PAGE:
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When you're a kid and you want to go to some event or a school excursion you have to bring a document signed by your parents saying that they've given their permission. What is this document usually called?

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    In English, we say What is something called?, not How is something called? Sep 19 '16 at 15:12
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    @AlanCarmack and now Arthur has learned two things for the price of one question. XD
    – Mindwin
    Sep 19 '16 at 17:50
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    I suspect this is different in different parts of the world. You might clarify whether you are asking about US English, British English, or some other country, region, or flavor of English. Sep 20 '16 at 1:55
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    Arthur, @Max has correctly edited your title to represent natural, idiomatic English. The suggested version you ask about is not at all natural or idiomatic. Sep 20 '16 at 15:13
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    @ArthurCorenzan The most natural word order for a short sentence in English would be "What is the document called?", but in an example like "What is the document that parents have to sign so their underage children can take part in something called" we often move the verb (called) nearer to the start of the sentence and put the relative clause that describes the document (that parents ... in something) after the verb.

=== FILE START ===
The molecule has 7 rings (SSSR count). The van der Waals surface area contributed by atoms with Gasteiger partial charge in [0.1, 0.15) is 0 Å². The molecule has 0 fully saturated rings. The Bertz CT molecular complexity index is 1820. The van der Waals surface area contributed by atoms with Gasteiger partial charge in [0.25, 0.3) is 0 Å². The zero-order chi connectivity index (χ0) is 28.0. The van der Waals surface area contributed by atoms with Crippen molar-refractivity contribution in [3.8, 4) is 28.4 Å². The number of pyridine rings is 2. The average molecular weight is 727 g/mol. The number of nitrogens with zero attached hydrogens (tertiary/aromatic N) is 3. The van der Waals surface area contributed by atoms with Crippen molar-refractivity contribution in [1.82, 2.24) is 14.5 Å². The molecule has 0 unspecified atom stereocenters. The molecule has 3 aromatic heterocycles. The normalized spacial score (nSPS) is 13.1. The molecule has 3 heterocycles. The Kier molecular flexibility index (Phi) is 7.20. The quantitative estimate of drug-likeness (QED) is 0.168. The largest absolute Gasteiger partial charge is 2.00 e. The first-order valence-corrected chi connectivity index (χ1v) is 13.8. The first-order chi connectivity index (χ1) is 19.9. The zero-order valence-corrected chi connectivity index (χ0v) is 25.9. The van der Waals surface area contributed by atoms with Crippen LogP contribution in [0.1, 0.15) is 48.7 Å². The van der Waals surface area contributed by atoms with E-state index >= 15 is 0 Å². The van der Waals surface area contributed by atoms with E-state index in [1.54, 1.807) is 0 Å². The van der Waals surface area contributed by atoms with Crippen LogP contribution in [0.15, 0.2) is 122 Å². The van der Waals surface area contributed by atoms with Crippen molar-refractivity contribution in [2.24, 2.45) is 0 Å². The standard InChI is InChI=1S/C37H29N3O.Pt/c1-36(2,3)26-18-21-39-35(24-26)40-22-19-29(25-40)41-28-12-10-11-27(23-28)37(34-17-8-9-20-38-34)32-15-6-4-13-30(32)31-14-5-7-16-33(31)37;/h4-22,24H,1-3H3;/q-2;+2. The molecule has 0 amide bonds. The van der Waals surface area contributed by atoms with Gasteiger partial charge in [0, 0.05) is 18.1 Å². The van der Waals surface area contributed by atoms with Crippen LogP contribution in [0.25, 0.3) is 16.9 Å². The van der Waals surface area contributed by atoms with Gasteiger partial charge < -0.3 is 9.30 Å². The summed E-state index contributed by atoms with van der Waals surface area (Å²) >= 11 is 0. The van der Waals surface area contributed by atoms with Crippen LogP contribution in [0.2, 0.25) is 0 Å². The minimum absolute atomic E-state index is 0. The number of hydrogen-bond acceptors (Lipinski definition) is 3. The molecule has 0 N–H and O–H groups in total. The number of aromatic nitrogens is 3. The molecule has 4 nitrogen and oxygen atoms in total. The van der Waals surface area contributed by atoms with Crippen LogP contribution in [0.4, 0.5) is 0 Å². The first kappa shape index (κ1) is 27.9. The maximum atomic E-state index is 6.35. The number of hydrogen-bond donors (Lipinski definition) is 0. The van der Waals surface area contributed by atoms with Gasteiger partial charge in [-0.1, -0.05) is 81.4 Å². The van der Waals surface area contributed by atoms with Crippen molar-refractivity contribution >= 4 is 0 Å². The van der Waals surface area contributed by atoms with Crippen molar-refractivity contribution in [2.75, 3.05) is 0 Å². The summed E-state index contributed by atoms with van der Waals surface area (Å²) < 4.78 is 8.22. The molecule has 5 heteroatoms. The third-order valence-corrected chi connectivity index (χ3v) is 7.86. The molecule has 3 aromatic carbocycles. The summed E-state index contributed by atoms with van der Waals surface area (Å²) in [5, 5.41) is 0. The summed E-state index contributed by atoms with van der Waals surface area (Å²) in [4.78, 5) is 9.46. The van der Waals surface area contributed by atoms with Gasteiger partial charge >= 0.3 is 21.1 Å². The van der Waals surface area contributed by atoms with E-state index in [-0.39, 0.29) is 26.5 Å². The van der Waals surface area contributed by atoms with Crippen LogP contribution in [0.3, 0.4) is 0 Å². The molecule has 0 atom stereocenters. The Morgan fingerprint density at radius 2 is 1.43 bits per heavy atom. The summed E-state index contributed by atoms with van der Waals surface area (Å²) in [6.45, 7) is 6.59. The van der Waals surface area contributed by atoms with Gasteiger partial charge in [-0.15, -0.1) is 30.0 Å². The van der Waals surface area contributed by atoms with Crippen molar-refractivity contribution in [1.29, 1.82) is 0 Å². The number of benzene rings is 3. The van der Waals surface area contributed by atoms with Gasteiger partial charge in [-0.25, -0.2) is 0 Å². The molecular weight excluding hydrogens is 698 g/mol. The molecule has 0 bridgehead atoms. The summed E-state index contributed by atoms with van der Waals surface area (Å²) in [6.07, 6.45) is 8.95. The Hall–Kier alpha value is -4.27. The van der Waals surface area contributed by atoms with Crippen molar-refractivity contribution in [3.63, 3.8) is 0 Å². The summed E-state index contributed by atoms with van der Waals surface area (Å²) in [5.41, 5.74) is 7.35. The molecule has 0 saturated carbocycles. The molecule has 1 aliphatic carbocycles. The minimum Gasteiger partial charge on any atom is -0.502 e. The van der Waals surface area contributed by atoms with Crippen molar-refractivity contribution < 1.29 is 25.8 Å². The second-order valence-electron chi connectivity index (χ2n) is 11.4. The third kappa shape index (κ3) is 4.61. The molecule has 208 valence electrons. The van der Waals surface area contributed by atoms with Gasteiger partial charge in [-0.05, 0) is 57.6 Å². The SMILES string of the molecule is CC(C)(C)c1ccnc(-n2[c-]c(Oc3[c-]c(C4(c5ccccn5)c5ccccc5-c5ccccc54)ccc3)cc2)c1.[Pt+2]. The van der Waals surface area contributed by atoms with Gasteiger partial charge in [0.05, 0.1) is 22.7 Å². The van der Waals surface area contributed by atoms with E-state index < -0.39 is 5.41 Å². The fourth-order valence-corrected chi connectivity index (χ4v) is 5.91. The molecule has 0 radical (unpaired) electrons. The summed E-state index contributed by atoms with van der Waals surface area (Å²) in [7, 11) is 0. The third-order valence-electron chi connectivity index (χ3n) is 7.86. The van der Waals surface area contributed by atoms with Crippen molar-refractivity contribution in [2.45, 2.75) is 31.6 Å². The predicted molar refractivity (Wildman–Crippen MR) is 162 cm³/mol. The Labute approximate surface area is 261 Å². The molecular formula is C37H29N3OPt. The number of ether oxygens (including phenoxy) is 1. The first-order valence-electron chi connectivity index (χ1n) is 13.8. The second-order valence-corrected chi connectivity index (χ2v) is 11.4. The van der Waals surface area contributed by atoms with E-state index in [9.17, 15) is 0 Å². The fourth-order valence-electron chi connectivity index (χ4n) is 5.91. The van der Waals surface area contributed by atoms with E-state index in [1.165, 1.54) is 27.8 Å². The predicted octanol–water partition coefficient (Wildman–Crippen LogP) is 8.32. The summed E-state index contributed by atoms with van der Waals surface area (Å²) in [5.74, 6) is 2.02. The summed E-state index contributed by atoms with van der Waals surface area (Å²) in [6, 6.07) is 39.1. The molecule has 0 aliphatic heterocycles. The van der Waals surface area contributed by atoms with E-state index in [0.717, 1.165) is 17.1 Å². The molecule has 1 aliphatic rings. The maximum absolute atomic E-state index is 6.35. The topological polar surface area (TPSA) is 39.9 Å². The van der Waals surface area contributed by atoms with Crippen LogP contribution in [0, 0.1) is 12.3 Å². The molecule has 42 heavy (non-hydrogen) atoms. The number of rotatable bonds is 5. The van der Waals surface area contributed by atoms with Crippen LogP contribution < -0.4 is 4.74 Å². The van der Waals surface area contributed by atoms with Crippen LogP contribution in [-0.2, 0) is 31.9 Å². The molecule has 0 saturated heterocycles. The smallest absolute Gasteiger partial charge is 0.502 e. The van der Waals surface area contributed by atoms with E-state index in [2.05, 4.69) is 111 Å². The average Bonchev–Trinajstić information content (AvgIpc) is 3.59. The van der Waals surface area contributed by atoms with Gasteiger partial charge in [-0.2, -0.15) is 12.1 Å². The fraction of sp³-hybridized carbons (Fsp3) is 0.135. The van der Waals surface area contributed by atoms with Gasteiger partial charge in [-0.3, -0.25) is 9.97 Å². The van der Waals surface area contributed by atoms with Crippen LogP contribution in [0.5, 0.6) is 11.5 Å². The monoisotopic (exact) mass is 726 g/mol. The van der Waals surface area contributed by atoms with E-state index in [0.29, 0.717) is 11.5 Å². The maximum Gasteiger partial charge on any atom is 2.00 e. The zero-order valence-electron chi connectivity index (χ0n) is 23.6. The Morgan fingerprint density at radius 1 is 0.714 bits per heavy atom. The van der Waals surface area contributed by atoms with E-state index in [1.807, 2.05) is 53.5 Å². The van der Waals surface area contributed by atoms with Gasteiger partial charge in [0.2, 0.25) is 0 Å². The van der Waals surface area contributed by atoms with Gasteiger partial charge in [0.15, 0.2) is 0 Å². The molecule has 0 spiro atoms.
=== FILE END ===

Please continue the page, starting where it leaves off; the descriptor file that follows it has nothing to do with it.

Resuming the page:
– alephzero
    Sep 20 '16 at 22:39
84

I know it as a "permission slip".

A permission slip in the United States is a form that a school or other organization sends home with a student to a parent in which the parent provides authorization for minor children to travel under the auspices of the school or organization for some type of event, such as a field trip.

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    Could also be called a Release Form.
    – Ryan
    Sep 19 '16 at 21:29
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    Release Form makes me think more of the form parents have to sign to give a school/newspaper/etc permission to refer to their children by name or print photos of them in public materials/the paper.
    – zstewart
    Sep 21 '16 at 18:19
  • A U.S. permission slip often includes language that gives consent for the child to participate, waives the right of the parent to refuse emergency medical treatment, acknowledges the child is under the supervision of and should be obedient to the school staff, and so on. The other answers aren't necessarily wrong, but aren't as all-encompassing as permission slip for the document signifying permission regardless without regard to the specific legal requirements and expectations it lays out.
    – choster
    Aug 18 '18 at 18:08
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Parental consent letter/form:

  • Parental consent laws (also known as parental involvement laws) in some countries require that one or more parents consent to or be notified before their minor child can legally engage in certain activities. (Wikipedia)

Example of Parental consent form.

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  • Might also be relevant that the form, when signed, gives the adult who you are trusting with the responsibility of your child "loco parentis"